Egypt

Cairo, Egypt

Brave the desert heat or go during the more temperate wintertime. Either way, a visit to Egypt is bound to be a rewarding cultural experience that will offer single travellers a glimpse to Middle Eastern culture. That said, given its thousands of years of recorded history, Egyptian culture is surely more complex than the stereotypical Middle Eastern country. Having been influenced by the Greeks, the Christians, and the Muslims, the nation prides itself as being the world’s cradle of civilization while also embracing modernity and spearheading contemporary Arab culture.

Despite being a largely Muslim nation, Egypt is home to various historical Christian sites such as the Hanging Church of Cairo and St. Catherine’s Monastery in Sinai. There’s also the Giza Pyramids in Cairo, long-standing symbols of ancient Egypt and its architectural achievements. As for modernity, the tallest building in Egypt, the Cairo Tower, offers a stunning view of the capital.

Location: Egypt, Africa
Size: 1,002,450 km2
Capital: Cairo
Largest Cities: Cairo, Alexandria, Giza, Shubra El-Kheima, Port Said
Climate: For the most part, the Egyptian climate is hot and dry except for wintertime, which occurs from December to February.
Population: Around 90 million people

Language: Arabic
Religion: Islam, Christianity, Judaism
Literacy Rate: 66.4%
Government Type: Semi-presidential republic
Head of State: President
Land Borders: The Gaza Strip and Israel to the northeast, the Red Sea to the east, Sudan to the south, and Libya to the west
Currency: Egyptian pound
Natural Resources: Petroleum, natural gas, iron ore, phosphates, manganese, limestone, gypsum, talc, asbestos, lead, rare earth elements, zinc
Main Agriculture: Cotton, rice, corn, wheat, beans, fruits, vegetables; cattle, water buffalo, sheep, goats
Main Industry: Textiles, food processing, tourism, chemicals, pharmaceuticals, hydrocarbons, construction, cement, metals, light manufactures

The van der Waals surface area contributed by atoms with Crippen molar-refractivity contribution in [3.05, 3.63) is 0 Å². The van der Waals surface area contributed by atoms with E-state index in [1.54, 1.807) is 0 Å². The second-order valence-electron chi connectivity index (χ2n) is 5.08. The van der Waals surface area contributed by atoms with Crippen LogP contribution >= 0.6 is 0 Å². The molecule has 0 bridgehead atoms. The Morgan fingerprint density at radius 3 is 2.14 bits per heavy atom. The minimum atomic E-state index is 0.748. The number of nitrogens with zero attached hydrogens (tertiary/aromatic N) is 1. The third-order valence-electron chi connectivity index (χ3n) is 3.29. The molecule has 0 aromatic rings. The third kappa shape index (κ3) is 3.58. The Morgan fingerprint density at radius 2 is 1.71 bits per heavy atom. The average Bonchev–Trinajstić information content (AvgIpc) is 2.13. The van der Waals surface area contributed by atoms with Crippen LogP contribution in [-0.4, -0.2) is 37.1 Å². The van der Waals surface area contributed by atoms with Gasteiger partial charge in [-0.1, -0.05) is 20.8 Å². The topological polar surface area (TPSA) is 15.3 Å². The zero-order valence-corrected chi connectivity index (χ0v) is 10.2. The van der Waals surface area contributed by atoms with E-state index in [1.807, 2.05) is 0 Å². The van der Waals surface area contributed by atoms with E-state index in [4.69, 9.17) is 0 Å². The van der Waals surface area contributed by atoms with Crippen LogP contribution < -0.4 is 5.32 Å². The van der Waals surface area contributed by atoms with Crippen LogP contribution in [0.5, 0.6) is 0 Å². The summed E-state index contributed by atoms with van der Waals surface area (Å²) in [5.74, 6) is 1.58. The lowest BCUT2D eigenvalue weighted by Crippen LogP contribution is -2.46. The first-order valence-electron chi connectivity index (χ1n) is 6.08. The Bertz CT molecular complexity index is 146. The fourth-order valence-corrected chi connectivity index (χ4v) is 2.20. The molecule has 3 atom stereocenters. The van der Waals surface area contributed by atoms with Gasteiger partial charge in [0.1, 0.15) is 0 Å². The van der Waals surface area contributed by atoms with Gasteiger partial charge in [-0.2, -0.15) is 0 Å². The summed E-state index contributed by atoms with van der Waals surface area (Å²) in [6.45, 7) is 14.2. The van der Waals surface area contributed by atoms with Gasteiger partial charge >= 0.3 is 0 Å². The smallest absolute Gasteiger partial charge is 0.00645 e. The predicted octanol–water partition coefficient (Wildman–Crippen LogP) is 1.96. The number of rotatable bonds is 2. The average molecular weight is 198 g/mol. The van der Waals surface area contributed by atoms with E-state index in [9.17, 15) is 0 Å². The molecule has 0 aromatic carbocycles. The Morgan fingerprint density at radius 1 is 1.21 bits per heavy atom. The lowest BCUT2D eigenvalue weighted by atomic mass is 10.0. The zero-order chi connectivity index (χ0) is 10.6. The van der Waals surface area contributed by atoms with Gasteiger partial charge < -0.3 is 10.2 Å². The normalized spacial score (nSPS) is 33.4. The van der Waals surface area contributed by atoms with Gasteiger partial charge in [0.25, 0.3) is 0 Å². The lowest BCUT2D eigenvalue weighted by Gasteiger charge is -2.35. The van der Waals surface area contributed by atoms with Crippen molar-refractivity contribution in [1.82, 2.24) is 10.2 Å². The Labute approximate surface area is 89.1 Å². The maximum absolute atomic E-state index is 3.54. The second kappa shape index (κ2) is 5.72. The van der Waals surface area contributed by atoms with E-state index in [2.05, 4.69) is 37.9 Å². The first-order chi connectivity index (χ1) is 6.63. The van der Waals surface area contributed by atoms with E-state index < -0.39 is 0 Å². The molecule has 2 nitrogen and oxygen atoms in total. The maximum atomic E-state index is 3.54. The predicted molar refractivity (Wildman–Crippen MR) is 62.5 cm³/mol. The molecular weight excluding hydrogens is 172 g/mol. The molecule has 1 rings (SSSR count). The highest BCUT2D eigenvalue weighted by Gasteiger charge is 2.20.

Electricity: 220 V AC, 50 Hz
Time Zone: GMT+2

Country Tel. Code:+ 20
Visa/Passport: Australian passport holders will need to acquire visas to enter the country. A renewable 30-day visa for tourists may be obtained at the airport upon arrival.
Airport: The busiest airport in Egypt is Cairo International Airport (CAI). It serves as the main gateway to the capital and is located 15 kilometres northeast of the city centre. Sharm el-Sheikh International Airport (SSH), the second busiest airport in the country and formerly known as Ophira International Airport, can be found around 8 kilometres away from the city centre of Sharm el-Sheikh. Finally, Luxor International Airport (LXR) is popular to tourists, as it is located near the River Nile.
Departure Tax: There is no departure tax for passengers leaving Egypt.
Getting Around: The bus system offers extensive coverage to various destinations across the country. Travellers are advised to opt for buses operated by larger companies for the sake of comfort and safety. The train system, operated by Egyptian National Railways, is a viable alternative, though it is worth noting that foreigners are only allowed to travel first-class. Other options include taking the taxi, travelling by boat, or trying out local transport services for shorter distances.
Credit Cards: Larger establishments and tourist-friendly areas accept credit cards. Take note that shop owners may charge a usage fee.
Drinking: The minimum drinking age is 18 for beer and 21 for wine and spirits.
Shopping: For folk crafts like scarves and pottery, Bedouin blankets and jewellery, stop by Egypt Craft Center or Nomad, both at Cairo. The city is the place to be for anyone looking to do some serious shopping, be it at a bustling souk like Khan al Khalili or a more tranquil setting like Souk el Fustat.
Tipping: Baksheesh, tips or small tokens of appreciation, are customary and expected. Some bills may include a service charge already, but an additional 5% will surely be appreciated, especially if the service has been exceptional.